Some of the most widely accepted biomarkers  include blood pressure, total cholesterol, HDL/LDL ratios as the markers of cardiovascular risk and treatment response. Another was HIV viral load and CD4+ T-cell counts as a way to assess severity, stage and treatment response in HIV/AIDS. These biomarkers enable research, streamline clinical care and may even speed up the development and availability of new treatments. While the need for biomarkers is clear, developers of reliable biomarkers face a variety of challenges. Developing biomarkers requires a great deal of insight into disease risk, natural history and outcomes. It also requires access to large numbers of samples from well-characterized patients and standardized data compilation, using analytical platforms that can effectively and reproducibly measure the biomarker. Researchers must also develop analytical approaches capable of assessing the usefulness of particular biomarkers as signs or predictors of the underlying biology or future outcome of a disease.

The development of such biomarkers will promote and foster discovery while facilitating translational research and clinical research.

 The Biomarker Consortium Addresses a Variety of Needs

Over the past ten years the Biomarkers Consortium has helped to facilitate research and development on the discovery and utility of biomarkers. For example, the Osteoarthritis Biomarkers Project conducted a preliminary assessment of predictive validity and evaluated the responsiveness of imaging and biochemical markers for knee osteoarthritis. The AD Targeted Cerebrospinal Fluid (CSF) Proteomics Project explored the initial validation of a multiplexed panel of known biomarkers, examined BACE levels and enzymatic activity and set up initial validation of a mass spectroscopy panel using cerebrospinal fluid samples. Members of the AD/Mild Cognitive Impairment (MCI) Placebo Data Analysis Project analyzed data about placebos from about 40 large industry trials and created superior measures of disease progression and cognition. Information generated by the Sarcopenia Consensus Summit created the first evidence-based definition of sarcopenia, established specific guidelines for clinical diagnosis and regulatory evaluation of treatments.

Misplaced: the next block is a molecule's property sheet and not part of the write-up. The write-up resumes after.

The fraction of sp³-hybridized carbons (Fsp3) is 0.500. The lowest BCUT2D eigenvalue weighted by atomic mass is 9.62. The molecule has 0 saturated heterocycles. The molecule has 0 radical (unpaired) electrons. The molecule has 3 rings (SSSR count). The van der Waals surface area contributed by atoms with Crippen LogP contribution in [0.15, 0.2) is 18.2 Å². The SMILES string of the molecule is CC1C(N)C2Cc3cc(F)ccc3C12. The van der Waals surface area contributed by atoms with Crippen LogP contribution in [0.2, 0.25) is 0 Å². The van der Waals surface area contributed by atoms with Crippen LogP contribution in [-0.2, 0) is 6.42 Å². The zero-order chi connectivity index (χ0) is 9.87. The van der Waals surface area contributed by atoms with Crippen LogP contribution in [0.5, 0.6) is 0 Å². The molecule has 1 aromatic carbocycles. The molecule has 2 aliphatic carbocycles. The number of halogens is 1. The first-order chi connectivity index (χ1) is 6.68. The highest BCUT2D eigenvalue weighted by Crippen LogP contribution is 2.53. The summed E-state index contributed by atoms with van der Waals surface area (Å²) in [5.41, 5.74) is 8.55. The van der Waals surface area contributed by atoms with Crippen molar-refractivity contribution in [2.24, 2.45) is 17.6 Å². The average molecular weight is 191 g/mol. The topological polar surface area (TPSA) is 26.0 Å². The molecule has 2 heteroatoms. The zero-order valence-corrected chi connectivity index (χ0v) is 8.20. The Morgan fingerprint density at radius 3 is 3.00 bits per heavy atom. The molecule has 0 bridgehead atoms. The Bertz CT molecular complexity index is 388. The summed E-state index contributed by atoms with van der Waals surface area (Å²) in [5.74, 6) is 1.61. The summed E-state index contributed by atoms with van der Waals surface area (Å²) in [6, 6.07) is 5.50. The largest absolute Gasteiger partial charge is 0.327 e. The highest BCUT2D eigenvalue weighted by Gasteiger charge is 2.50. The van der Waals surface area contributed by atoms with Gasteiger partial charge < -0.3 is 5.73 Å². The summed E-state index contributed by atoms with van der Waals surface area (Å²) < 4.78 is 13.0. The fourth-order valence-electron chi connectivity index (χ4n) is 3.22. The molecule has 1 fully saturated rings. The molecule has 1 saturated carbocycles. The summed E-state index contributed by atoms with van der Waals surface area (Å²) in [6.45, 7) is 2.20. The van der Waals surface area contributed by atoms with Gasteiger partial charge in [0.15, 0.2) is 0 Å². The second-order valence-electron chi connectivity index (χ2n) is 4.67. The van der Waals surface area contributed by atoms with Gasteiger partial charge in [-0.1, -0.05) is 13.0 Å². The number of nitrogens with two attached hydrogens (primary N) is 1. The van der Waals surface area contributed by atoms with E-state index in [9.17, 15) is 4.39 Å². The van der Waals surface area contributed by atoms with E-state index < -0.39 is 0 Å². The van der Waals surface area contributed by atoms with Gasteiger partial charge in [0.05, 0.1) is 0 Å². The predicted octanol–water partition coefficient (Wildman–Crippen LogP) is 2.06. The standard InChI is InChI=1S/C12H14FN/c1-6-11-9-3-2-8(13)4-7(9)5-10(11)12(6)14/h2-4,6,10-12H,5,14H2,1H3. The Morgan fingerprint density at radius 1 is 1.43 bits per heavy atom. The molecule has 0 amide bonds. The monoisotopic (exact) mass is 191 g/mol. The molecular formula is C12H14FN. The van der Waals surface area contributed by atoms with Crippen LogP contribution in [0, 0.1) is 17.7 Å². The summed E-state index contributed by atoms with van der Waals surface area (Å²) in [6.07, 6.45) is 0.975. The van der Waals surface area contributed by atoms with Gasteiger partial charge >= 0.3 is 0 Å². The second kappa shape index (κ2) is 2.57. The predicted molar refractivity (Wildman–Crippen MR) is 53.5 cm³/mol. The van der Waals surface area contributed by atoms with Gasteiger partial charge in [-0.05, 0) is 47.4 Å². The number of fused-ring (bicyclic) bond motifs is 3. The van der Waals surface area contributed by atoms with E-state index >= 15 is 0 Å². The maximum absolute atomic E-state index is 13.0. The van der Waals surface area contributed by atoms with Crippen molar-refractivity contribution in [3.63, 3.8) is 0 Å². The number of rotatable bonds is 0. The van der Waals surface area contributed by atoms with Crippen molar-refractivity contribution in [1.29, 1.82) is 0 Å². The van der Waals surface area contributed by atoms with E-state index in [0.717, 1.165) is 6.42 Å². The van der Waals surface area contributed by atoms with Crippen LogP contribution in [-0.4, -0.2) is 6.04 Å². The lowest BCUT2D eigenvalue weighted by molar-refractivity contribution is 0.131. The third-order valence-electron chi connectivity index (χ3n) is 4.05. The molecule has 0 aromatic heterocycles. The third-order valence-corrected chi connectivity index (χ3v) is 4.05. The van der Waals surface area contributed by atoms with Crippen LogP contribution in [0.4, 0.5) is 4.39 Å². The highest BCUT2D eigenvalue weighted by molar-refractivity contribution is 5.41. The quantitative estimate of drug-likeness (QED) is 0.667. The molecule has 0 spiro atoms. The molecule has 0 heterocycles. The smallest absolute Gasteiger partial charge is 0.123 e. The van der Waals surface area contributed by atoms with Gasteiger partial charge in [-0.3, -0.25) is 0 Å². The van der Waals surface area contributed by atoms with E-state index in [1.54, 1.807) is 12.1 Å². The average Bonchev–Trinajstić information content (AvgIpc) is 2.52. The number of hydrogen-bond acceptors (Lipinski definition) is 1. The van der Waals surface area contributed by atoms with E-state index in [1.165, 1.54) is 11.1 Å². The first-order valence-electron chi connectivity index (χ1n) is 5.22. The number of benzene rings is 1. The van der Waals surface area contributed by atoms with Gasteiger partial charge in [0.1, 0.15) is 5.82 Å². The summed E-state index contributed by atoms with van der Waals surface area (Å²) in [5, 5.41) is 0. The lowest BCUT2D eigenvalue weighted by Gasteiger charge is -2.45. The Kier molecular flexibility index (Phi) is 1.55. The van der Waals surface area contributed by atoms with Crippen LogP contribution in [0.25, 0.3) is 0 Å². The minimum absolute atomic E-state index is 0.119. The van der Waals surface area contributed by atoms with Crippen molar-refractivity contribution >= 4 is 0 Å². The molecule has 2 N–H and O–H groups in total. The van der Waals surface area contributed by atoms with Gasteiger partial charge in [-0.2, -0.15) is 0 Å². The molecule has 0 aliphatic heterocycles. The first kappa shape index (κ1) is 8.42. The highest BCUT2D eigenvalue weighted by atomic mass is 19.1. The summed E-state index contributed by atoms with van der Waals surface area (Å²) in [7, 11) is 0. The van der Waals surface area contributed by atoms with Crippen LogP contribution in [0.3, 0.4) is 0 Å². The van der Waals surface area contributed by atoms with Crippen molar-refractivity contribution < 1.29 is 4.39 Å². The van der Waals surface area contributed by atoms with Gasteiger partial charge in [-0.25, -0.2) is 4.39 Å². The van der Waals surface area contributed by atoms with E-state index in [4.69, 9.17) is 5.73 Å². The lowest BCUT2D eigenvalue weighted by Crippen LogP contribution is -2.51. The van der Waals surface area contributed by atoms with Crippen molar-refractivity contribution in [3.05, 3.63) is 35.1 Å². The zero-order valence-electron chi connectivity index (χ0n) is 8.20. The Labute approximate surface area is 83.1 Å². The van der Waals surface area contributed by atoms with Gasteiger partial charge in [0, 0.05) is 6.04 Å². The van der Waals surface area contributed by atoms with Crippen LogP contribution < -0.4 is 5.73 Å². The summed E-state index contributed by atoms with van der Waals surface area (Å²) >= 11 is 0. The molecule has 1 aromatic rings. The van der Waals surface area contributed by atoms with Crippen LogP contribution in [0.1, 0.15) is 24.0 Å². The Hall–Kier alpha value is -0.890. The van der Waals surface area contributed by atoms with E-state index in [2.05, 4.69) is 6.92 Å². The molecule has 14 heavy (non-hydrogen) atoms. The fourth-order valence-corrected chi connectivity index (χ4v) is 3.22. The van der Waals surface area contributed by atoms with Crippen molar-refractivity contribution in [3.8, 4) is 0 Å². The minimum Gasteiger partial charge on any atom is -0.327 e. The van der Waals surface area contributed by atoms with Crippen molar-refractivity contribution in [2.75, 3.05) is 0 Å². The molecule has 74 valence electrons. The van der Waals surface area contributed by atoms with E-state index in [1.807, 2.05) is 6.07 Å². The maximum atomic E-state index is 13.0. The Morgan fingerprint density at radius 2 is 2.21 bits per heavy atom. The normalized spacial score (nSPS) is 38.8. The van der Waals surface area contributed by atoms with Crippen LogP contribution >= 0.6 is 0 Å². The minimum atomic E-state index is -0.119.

The consortium announced availability of its project, Use of Targeted Multiplex Proteomic Strategies to Identify CSF-Based Biomarkers in Alzheimer’s disease, which qualifies biomarker panels in plasma and CSF to diagnose and monitor disease progression in patients with Alzheimer’s disease. This public domain database helps researchers explore the relationship between several physiologically important blood proteins, cerebrospinal fluid and genetic variations. Making this information available can speed up research.

The identification of new biomarkers will be increasingly important to the new era of predictive, preventive and personalized medicine. In this new era, the Biomarker Consortium will continue to help develop tools for patient stratification and assessment of efficacy to create better therapies faster.

We recently interviewed Clive Green, Director and Head of Sample Management at AstraZeneca, about the challenges in the biospecimen supply chain, from both a small molecule and biospecimen perspective.  To read more, download our eBook Maximizing the Value of Biospecimens to Deliver New Therapies.